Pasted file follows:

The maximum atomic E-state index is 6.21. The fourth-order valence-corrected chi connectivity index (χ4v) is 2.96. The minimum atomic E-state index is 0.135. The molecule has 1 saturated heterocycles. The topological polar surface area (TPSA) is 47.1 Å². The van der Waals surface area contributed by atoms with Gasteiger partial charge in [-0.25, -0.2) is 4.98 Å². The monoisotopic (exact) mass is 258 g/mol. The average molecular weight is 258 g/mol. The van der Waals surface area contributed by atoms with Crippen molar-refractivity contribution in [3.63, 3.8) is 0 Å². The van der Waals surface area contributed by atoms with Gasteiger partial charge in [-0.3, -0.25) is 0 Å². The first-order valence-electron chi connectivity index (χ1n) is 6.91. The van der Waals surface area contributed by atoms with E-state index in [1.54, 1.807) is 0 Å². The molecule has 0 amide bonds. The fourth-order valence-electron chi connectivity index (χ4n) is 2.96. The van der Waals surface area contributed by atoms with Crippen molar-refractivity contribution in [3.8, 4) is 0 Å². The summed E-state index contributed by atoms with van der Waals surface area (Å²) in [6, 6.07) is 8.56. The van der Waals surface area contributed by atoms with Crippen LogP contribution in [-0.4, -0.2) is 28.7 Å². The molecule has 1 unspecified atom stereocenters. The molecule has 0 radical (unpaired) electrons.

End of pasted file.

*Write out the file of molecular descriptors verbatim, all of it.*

The maximum atomic E-state index is 6.21. The fourth-order valence-corrected chi connectivity index (χ4v) is 2.96. The minimum atomic E-state index is 0.135. The molecule has 1 saturated heterocycles. The topological polar surface area (TPSA) is 47.1 Å². The van der Waals surface area contributed by atoms with Gasteiger partial charge in [-0.25, -0.2) is 4.98 Å². The monoisotopic (exact) mass is 258 g/mol. The average molecular weight is 258 g/mol. The van der Waals surface area contributed by atoms with Crippen molar-refractivity contribution in [3.63, 3.8) is 0 Å². The van der Waals surface area contributed by atoms with Gasteiger partial charge in [-0.3, -0.25) is 0 Å². The first-order valence-electron chi connectivity index (χ1n) is 6.91. The van der Waals surface area contributed by atoms with E-state index in [1.54, 1.807) is 0 Å². The molecule has 0 amide bonds. The fourth-order valence-electron chi connectivity index (χ4n) is 2.96. The van der Waals surface area contributed by atoms with Crippen molar-refractivity contribution in [3.8, 4) is 0 Å². The summed E-state index contributed by atoms with van der Waals surface area (Å²) in [6, 6.07) is 8.56. The van der Waals surface area contributed by atoms with Crippen LogP contribution in [-0.4, -0.2) is 28.7 Å². The molecule has 1 unspecified atom stereocenters. The molecule has 0 radical (unpaired) electrons.